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Collaborative Research: The Biogeochemical Evolution of Dissolved Organic Matter in a Fluvial System on the Cotton Glacier, Antarctica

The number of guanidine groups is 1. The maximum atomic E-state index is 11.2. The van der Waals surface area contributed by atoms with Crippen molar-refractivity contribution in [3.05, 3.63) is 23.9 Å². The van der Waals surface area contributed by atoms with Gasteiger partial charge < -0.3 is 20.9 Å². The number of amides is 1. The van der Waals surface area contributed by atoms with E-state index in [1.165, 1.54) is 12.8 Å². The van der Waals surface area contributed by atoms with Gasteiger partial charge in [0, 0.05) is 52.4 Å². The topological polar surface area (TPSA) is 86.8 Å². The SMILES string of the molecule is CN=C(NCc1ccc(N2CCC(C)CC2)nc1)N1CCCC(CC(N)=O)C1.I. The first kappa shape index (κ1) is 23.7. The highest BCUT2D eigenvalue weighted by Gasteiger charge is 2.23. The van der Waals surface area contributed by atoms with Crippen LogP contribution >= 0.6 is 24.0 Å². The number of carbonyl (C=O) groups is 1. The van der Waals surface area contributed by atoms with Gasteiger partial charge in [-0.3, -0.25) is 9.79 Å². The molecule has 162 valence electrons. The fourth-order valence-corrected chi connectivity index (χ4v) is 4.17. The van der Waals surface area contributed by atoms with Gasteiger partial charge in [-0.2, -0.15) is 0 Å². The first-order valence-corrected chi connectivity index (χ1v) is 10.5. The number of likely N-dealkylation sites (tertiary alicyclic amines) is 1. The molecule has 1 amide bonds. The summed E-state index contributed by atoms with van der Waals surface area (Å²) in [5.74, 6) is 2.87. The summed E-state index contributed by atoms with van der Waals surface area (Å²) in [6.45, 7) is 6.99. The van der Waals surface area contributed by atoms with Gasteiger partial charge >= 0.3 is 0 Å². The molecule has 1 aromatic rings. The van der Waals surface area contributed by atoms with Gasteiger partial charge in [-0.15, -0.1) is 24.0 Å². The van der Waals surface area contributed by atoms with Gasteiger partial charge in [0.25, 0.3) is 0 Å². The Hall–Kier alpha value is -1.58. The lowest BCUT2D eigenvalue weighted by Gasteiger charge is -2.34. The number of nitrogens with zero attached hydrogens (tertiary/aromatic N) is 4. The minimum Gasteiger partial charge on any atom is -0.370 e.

Dissolved organic matter (DOM) comprises a significant pool of Earth's organic carbon that dwarfs the amount present in living aquatic organisms. The properties and reactivity of DOM are not well defined, and the evolution of autochthonous DOM from its precursor materials in freshwater has not been observed. Recent sampling of a supraglacial stream formed on the Cotton Glacier in the Transantarctic Mountains revealed DOM that more closely resembles an assemblage of recognizable precursor organic compounds, based upon its UV-VIS and fluorescence spectra. It is suggested that the DOM from this water evolved over time to resemble materials present in marine and many inland surface waters. The transient nature of the system i.e., it reforms seasonally, also prevents any accumulation of the refractory DOM present in most surface waters. Thus, the Cotton Glacier provides us with a unique environment to study the formation of DOM from precursor materials. An interdisciplinary team will study the biogeochemistry of this progenitor DOM and how microbes modify it. By focusing on the chemical composition of the DOM as it shifts from precursor material to the more humified fractions, the investigators will relate this transition to bioavailability, enzymatic activity, community composition and microbial growth efficiency. This project will support education at all levels, K-12, high school, undergraduate, graduate and post-doc and will increase participation by under-represented groups in science. Towards these goals, the investigators have established relationships with girls' schools and Native American programs. Additional outreach will be carried out in coordination with PolarTREC, PolarPalooza, and if possible, an Antarctic Artist and Writer.

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